Whale_menopause_web

A whale of a menopause

When you are a killer whale (Orcinus orca) you do things in a big way (even though you are technically a dolphin and not a whale). Male killer whales usually grow to an average of six to eight metres and weigh an average of 3,600 – 5,500 kilos while the female grows to an average of five to seven metres and weighs between 1,300 – 3,600 kilos. As a killer whale you eat between two and ten per cent of your body weight in food every day. So life as a orca is life in the mega lane and that extends even to menopause. Female killer whales have the longest menopause (life after fertility) of any non-human species and now researchers think they know why.

Female killer whales stop reproducing in their 30s or 40s but can live into their 90s. There are many theories as to why menopause has evolved in humans such as the “grand-mother hypothesis” which says that the high cost of reproduction in human females takes evolutionary precedence over being able to reproduce for your whole lifetime. There has been no definitive answer though as to why a small number of other species, including female killer whales also stop reproducing part way through their lives; until now.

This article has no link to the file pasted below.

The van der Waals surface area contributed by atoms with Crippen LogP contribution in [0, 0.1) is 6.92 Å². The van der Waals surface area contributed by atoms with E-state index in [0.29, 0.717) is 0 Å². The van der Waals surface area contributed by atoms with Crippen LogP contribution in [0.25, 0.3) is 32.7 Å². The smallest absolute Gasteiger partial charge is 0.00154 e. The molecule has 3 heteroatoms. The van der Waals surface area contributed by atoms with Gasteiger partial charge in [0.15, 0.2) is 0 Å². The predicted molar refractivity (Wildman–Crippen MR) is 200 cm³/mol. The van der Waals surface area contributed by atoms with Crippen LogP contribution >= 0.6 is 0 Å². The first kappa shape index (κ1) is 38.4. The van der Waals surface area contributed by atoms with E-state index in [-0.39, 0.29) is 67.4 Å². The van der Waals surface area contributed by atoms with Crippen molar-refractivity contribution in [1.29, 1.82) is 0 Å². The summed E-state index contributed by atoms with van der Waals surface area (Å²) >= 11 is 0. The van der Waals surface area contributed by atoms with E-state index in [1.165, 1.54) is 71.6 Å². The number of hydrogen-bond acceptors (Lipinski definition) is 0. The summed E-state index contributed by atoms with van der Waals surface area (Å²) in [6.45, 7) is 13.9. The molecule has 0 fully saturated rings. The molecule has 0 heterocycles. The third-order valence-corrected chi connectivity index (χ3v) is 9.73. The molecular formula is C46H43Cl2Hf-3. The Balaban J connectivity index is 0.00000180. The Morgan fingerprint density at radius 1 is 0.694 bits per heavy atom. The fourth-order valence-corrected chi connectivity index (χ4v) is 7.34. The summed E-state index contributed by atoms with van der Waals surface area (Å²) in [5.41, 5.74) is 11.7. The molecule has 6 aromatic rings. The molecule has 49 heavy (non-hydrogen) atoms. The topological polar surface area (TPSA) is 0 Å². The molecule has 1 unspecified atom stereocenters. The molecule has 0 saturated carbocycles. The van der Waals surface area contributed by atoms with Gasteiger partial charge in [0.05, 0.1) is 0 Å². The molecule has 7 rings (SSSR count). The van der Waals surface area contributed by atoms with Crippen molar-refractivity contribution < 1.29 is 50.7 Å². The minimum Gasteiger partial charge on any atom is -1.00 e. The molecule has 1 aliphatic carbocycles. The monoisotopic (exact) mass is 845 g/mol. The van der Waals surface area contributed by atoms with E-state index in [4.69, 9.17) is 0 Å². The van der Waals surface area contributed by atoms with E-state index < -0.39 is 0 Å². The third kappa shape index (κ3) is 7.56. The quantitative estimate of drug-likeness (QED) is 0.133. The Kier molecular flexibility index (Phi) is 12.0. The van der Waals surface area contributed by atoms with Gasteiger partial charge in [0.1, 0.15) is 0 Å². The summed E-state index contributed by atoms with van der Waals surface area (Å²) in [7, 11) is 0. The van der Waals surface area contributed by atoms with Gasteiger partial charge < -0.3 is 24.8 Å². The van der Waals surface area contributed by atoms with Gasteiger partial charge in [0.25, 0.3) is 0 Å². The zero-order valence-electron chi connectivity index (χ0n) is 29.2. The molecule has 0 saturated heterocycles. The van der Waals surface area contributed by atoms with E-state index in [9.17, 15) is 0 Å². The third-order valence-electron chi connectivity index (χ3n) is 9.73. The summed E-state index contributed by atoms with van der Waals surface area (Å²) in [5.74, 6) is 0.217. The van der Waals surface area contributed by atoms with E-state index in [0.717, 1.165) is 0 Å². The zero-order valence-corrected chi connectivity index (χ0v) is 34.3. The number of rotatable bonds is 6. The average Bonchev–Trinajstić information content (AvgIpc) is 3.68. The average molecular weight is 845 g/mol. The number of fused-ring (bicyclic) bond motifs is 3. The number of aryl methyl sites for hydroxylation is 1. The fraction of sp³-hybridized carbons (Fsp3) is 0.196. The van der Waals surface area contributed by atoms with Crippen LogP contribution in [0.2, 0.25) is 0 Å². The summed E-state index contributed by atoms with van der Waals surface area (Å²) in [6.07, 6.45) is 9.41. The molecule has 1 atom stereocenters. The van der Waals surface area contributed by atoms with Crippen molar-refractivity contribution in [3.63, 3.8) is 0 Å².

To arrive at their conclusions these researchers analysed data gathered by studying two populations of killer whales from the North Atlantic for a period of 36 years.

Killer whales live in social groups where sons and daughters stay with their mothers in a single group throughout their lives. So mothers help their children survive. When sons mate their children are cared for by females in another group while when daughters reproduce their children stay in the group and increase competition for resources within that group.

Their analysis of the data showed that the presence of a mother who was no longer reproducing significantly increased her older offspring’s survival. This was particularly true for her sons. The death of a mother was found to increase the risk of death by 14 times for a male over the age of 30, but for daughters of the same age their death risk only increases by a factor of three. For females under 30 the death of a mother had no impact on survival.

The theory goes that to maximise their genetic survival without adding an additional burden of competition for resources to their group, mothers will maximise their protective efforts with their sons and hence a long menopause has evolved to allow them to provide that protection without having reproduction pressures.

It all sounds like a reality program equivalent to an orca version of “Mother and Son” is waiting to be filmed by an enterprising aquatic filmmaker. It also means that you should you find yourself confronted by a rampaging killer whale at some point when paddling in the ocean blue, you can console yourself with the thought that he is probably a mummy’s boy.

Terry Robson

Terry Robson

Terry Robson is the Editor-in-Chief of WellBeing and the Editor of EatWell.

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